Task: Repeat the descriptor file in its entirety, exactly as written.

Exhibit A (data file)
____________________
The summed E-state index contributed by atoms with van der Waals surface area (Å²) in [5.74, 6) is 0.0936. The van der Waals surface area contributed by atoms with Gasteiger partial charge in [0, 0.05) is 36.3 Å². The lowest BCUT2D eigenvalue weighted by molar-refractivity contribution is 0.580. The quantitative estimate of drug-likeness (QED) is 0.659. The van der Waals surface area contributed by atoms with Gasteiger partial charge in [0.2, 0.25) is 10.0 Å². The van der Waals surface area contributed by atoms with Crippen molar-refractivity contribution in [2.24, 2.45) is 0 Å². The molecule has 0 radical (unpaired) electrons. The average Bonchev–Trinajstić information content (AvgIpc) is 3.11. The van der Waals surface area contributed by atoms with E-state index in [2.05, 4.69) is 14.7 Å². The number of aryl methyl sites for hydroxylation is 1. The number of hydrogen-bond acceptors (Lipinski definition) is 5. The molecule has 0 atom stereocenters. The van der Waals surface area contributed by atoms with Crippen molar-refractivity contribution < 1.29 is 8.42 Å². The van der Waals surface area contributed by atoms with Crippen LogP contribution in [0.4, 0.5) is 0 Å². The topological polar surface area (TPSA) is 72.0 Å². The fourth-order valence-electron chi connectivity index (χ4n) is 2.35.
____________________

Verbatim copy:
The summed E-state index contributed by atoms with van der Waals surface area (Å²) in [5.74, 6) is 0.0936. The van der Waals surface area contributed by atoms with Gasteiger partial charge in [0, 0.05) is 36.3 Å². The lowest BCUT2D eigenvalue weighted by molar-refractivity contribution is 0.580. The quantitative estimate of drug-likeness (QED) is 0.659. The van der Waals surface area contributed by atoms with Gasteiger partial charge in [0.2, 0.25) is 10.0 Å². The van der Waals surface area contributed by atoms with Crippen molar-refractivity contribution in [2.24, 2.45) is 0 Å². The molecule has 0 radical (unpaired) electrons. The average Bonchev–Trinajstić information content (AvgIpc) is 3.11. The van der Waals surface area contributed by atoms with E-state index in [2.05, 4.69) is 14.7 Å². The number of aryl methyl sites for hydroxylation is 1. The number of hydrogen-bond acceptors (Lipinski definition) is 5. The molecule has 0 atom stereocenters. The van der Waals surface area contributed by atoms with Crippen molar-refractivity contribution < 1.29 is 8.42 Å². The van der Waals surface area contributed by atoms with Crippen LogP contribution in [0.4, 0.5) is 0 Å². The topological polar surface area (TPSA) is 72.0 Å². The fourth-order valence-electron chi connectivity index (χ4n) is 2.35.